The old transformer station

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Although the town of Idstein in Germany counts only 26,000 inhabitants, it is still well-known in many history books, for being an infamous medieval town that has a dark history, one that is not especially praiseworthy.

Historically witches were hunted in the Rheingau-Taunus region, and burned in the witch tower of Idstein. The witches have since disappeared, but the architecture remains witness to the horrors of this old town. A medieval town center, which is studded with many half-timbered truss buildings, and a 42 meter high witch tower, represents the symbol of the city. 

Today on homify we want to focus on another historic building, an unused transformer station in the Old Town, which has been transformed into a residential building. This intriguing property was awarded in 2014 the Golden House Award. Let’s take a tour inside…

Rescued from demolition

The architect Gerhard Guckes knew the old transformer station already well, as his architectural office was located within easy reach. So when in 2008 the transformer station was scheduled to be demolished, the architect decided to buy the building and save the historic building with a modern extension.

The location

The location of this power-supply relic is in the upper part of the old town, at the end of a row house and adjacent to a half-timbered manor called Höerhof, which dates back to the early 17th century.

Firstly, the architect raised the stone wall of the transformer station. This can be easily seen on the left side of the building. The aim here was to form a homogeneous surface and at the same time create a graduation, as well as a differentiation. The modern annex was placed behind the resulting natural stone panel.

The design

The cubic building has, at first glance, a completely contrary shape. The façade of the new building is clad with Corten plates, which have narrow joints creating a grid, consequently giving the cube structure. Choosing the rusty surface hue picks up the dominant color of the natural stone wall and creates visual harmony. In parallel, the annex contrasts the architectural language, forming a bridge between the old and the new.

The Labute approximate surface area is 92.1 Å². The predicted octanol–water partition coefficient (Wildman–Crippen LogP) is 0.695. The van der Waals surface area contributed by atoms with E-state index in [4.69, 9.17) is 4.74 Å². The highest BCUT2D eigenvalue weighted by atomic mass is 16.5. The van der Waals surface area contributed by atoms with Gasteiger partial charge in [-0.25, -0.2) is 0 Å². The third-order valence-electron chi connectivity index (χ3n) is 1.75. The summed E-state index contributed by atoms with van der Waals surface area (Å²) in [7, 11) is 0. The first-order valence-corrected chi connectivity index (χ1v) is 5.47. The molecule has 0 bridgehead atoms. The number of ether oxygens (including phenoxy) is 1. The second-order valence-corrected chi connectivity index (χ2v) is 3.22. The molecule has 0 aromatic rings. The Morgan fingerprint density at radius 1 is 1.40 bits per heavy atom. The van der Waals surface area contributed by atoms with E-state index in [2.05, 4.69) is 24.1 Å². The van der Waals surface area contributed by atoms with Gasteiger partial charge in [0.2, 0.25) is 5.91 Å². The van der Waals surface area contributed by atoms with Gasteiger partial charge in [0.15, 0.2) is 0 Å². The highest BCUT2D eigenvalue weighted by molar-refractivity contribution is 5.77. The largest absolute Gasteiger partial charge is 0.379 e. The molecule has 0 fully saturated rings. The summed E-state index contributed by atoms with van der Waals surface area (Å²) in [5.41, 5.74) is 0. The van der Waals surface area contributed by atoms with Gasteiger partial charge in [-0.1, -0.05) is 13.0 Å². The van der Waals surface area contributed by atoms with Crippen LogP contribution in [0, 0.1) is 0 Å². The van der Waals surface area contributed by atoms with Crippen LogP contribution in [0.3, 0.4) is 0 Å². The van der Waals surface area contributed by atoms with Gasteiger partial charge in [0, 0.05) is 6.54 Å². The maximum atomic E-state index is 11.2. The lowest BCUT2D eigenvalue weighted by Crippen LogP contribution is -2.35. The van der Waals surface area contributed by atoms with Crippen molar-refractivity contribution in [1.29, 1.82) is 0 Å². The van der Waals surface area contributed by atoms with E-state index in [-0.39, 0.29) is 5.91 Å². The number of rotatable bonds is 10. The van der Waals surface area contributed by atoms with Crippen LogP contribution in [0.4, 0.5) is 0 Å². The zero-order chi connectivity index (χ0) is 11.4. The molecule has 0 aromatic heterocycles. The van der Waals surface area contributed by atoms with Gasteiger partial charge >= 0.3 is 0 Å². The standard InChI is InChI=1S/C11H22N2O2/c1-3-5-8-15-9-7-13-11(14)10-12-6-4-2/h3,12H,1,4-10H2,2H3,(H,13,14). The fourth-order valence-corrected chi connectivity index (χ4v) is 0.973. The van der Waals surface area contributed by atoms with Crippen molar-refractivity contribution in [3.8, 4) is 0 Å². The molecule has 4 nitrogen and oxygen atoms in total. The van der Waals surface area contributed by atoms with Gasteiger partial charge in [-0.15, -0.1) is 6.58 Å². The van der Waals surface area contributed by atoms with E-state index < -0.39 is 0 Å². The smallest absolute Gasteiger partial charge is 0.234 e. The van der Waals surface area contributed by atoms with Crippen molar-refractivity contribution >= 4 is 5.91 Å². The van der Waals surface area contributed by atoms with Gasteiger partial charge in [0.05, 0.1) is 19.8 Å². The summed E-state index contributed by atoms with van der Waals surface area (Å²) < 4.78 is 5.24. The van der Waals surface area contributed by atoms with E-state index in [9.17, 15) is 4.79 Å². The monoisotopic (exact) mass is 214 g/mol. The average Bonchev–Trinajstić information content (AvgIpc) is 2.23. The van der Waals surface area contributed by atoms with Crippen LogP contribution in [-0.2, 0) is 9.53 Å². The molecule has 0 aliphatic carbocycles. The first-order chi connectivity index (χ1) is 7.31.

Layout

The old tower of the living room is combined with the annex, which is spread over 110 square meters. The created Ensemble offers contemporary comfort with lovingly preserved details. The established pair of features offer contemporary comfort with carefully preserved heritage details.

The interior

Let's take a look into the interior of the house. In this zone, the mixture of the two time periods is apparent. To the left, the natural stone wall exudes Mediterranean flair. The rest of the space is designed in bright colors, in order to provide the dark mineral wall with definition. The floor in a modern stone, and a truly special eye-catcher is the staircase, which is defined by two mutually suspended elements. The segments formed from the individual steps create a shelving system beneath the treads that provide plenty of storage space.

The view

Moving into the highest floor, we again find ourselves in the historic tower. The two buildings are connected by a glass roof, creating a transparent unit. This provides a striking view over a part of Idstein, and feels like a small, private fortress.

If you would like to see another stylish property that has been rescued from demolition, check out our ideabook: The rural farm with industrial soul.

Does this house have something for you? Leave us a comment below!
Whitton Drive:  Terrace house by GK Architects Ltd

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